Scoop Review of Books

Up and About in Paris and London

Lonely Planet London and Paris Special Collector’s Editions

Reviewed by Judith Nathan
To celebrate its 40th anniversary Lonely Planet has issued collectors’ editions of its London, Paris and New York City Guides. Each consists of a specially designed limited edition cover for its latest guide. While this may appeal to an armchair traveller whose OE or mid-life travels relied on the Lonely Planet, what really matters is what’s between the covers.

Both the Paris and London guides are organised into four sections: Plan Your Trip, Explore, Understand, and Survival Guide which has good information on transport and a useful A- Z directory. At the back of the book, as well as a set of one-page maps, there is also a detachable folding map of the central area. Starting with “Plan Your Trip’ is much better than starting with background facts, now confined to the Understand section. It includes topics such as What’s New, Need to Know, With Kids, Top Itineraries and For Free and summarises (with page references) much of what is covered under Explore such as best Eateries. There is a useful “If You Like” section with slightly different subheadings for each city such as Art, Royalty, Views, Music, Walking, Churches and others that would be really helpful for planning a personalised trip.

Each volume has a mass of detail. In the case of the London guide this has resulted in a book that not only has larger pages than our well-thumbed second (2000) edition of the guide first published in 1998, but almost 100 more of them. Do we really need to know Best Big Museums, Best Small Museums, Best Speciality Museums, Best House Museums, Best Quirky Museums, Best Free Museums, Best Non-Free Museums, and Best-Located Museums? Some of the extra pages are mere embellishments, for example four-page inserts of photos of exhibits at leading museums and galleries. These are lovely to look at but add to the bulk for someone on the move. Wouldn’t that person be more likely to rely on an ebook or some favourite websites than a 460 page book?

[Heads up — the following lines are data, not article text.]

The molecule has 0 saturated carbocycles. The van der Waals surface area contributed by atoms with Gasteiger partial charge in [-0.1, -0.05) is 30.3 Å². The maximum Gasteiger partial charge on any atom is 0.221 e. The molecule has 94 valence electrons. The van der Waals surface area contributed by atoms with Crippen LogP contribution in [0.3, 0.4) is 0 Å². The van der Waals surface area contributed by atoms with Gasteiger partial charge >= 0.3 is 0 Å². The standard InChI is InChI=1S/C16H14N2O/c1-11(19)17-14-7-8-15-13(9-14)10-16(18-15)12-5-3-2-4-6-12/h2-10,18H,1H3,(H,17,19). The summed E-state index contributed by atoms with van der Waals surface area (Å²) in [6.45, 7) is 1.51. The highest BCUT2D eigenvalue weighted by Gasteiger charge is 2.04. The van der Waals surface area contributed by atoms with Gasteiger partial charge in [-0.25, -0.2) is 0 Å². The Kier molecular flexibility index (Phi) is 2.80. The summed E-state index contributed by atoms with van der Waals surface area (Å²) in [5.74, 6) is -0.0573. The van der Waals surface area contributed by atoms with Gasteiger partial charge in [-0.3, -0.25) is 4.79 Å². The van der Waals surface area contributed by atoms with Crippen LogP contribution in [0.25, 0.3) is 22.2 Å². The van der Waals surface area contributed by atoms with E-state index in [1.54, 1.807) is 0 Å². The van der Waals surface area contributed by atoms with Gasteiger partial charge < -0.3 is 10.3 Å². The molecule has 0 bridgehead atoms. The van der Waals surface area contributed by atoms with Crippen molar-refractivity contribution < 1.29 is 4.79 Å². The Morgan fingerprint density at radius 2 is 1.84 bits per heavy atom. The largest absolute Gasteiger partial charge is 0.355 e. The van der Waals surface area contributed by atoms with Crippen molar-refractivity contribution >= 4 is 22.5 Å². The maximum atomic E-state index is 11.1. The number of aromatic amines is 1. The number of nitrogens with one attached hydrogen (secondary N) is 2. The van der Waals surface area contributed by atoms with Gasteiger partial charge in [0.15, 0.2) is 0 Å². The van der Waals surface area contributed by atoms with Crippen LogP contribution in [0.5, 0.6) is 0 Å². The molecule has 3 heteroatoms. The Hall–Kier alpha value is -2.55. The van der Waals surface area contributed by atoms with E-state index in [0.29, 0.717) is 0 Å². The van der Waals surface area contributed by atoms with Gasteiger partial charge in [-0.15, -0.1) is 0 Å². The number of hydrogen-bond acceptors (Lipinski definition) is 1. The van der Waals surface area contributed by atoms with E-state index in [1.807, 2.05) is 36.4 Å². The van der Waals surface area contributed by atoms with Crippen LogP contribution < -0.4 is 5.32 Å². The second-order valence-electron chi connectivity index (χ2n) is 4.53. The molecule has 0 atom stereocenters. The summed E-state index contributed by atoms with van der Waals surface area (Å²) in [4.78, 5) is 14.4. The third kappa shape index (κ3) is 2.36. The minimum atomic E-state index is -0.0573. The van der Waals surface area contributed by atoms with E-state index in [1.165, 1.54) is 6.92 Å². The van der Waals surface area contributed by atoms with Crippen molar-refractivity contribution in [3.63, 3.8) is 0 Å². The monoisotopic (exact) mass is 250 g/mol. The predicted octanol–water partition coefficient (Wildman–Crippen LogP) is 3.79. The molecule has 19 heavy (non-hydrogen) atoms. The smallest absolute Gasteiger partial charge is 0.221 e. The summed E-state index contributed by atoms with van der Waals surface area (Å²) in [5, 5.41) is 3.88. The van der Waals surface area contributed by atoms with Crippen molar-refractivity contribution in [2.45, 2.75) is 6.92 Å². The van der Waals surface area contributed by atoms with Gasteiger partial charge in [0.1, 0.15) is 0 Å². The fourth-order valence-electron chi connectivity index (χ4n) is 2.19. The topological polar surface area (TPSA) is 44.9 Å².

The format has lots of lists and some repetition, and, as always with any guidebook, some surprising choices. For example in Plan Your Trip, London’s Top 16 (16 what, and why 16?) include lots of museums but not Buckingham Palace, St Pauls’ Cathedral or Hampton Court; however in the Explore section, London’s Top Sights include all three. In both books, Explore is the core section to which others are cross-referenced. Each is organised into ten geographical sub-sections as well as a subsection on day trips from the city and another on accommodation. Each neighbourhood has its map, detailed information on five top sights and mention of many others, along with best places to eat and drink and, where relevant, entertainment and other topics. For London the neighbourhoods range from the City to Richmond and Greenwich and the Docklands while the Parisian volume has a similar spread. Parisian day trips comprise Versailles, Chartres, Fontainebleau and Giverny and Disneyland while London’s comprise Brighton, Windsor, Oxford and Bath.

As usual, these Lonely Planet Guides are thorough and comprehensive guides to two of the world’s great cities. Leafing through the London volume reminds us how much we still have to see despite several recent visits, while the Paris volume whets our appetite to return after 30 years, confident this book would have all we needed to know to make our way around.